In the last issue, Microsoft alters
Windows Vista Beta release schedule, I mentioned that there’s some doubt
over whether there will be any sort of Windows Vista Beta release during the
month of December after Microsoft scuttled the November Community Technical
Preview (CTP). However, the day after the last issue was posted, I learned that
there will indeed be a December CTP of Windows Vista and it should be arriving
in the hands of beta testers early next week. And from what I’ve heard, even
though the December CTP won’t be the feature-complete version of the Windows
Vista Beta that Microsoft had hoped to have ready by the end of the year, it
will contain a host of new and enhanced features. So I’ll definitely have more
to write about in upcoming issues.
Until then, I’ve decided that it would be worth discussing the
rumors that Microsoft is proposing as many as nine versions of Windows Vista. While
that may sound like an astounding number of versions, it’s really not–especially
when you take a look at the number of versions currently in the Windows XP
family of products.
The XP family lineage
When Microsoft introduced Windows XP back in October of
2001, there were two editions: Windows XP Home Edition and Windows XP
Professional Edition. This seemed like a logical approach. The Home edition
contained most everything needed for a home PC and cost less than the
Professional edition which contained more advanced tools and high-end
networking features. However, it wasn’t long before we started seeing additions
to the Windows XP family of products as the following list indicates.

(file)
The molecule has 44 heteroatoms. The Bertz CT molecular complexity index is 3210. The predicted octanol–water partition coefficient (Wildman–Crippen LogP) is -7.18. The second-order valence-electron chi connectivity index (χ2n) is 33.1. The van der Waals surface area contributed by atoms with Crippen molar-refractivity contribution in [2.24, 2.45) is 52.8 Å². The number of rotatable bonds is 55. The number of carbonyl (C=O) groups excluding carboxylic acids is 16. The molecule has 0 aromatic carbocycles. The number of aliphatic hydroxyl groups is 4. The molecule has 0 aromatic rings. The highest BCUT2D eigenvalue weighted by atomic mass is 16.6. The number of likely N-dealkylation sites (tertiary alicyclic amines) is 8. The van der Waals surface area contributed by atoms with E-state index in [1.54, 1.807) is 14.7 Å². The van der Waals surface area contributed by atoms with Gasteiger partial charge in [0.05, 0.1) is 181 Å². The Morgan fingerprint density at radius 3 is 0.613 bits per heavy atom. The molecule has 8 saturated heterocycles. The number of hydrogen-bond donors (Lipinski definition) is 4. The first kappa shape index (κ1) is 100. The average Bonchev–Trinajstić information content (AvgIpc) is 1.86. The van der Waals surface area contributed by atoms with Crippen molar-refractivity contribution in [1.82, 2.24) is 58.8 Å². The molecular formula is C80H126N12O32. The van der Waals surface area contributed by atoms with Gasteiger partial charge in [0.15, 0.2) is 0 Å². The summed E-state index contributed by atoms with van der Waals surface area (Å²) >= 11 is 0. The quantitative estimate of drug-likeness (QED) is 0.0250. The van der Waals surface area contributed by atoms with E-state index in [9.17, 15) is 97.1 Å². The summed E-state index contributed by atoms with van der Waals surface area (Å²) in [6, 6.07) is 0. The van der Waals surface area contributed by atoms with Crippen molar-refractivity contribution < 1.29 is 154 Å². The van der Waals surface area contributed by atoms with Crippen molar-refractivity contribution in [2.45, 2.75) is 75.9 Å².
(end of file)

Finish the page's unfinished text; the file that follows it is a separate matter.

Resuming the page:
XP Embedded – November 2001
(Check out this
image on Wikipedia of a payphone running
Windows XP Embedded)
XP Media Center Edition – October 2002
XP Tablet PC Edition – November 2002
XP Starter Edition – October 2004
XP Professional x64 Edition – April 2005
XP Home Edition N and Windows XP Professional Edition N – June 2005
The possible Vista lineup
As you can see, there are currently nine versions in the
Windows XP family of products. While the nine versions in the proposed Windows
Vista family all organized into different groupings, you can easily draw
parallels with the existing offerings. With this in mind, let’s take a closer look.
The Windows Vista Starter Edition will be geared to developing
technology markets in an effort to offer an operating system with minimal
system requirements, thus providing an affordable option to piracy.
Home Basic Edition
The Windows Vista Home Basic Edition will be aimed at home
users who only need to perform basic computing tasks and don’t have a need for
advanced media features.
Home Premium Edition
The Windows Vista Home Premium Edition will provide all the
features in the Home Basic Edition along with many of the advanced media features
found in the current Windows XP Media Center Edition.
Home Basic Edition N
The Windows Vista Home Basic Edition will be designed to
comply with the European Union ruling and will be identical to Windows Vista
Home Basic Edition, but without Windows Media Player.
The Windows Vista Professional Edition will be aimed at the
business market with networking features that support Windows Server domains.
The Windows Vista Ultimate Edition will essentially be a
superset of the Home and Professional editions with powerful/advanced
multimedia features and will be aimed squarely at high-end users, gamers, and
Professional Edition N
This The Windows Vista Professional Edition N will be
designed to comply with the European Union ruling and will be identical to
Windows Vista Professional Edition, but without Windows Media Player.
Small Business Edition
The Windows Vista Small Business Edition will be aimed at
the small business market that needs networking features but can’t afford a
full time IT staff to maintain the network.
The Windows Vista Enterprise Edition will be aimed at the
enterprise segment of the business market with more advanced networking needs.
Chances are that this edition will only be available though high-end licensing
agreements and not be available through retail outlets.
Now, as I close, it’s important to note that Windows Vista’s
official release date is over a year a way and the line of the actual Windows
Vista family could very well change. As always, if you have comments or
information to share about Windows Vista December CTP or the Windows Vista
family of products, please take a moment to drop by the Discussion area and let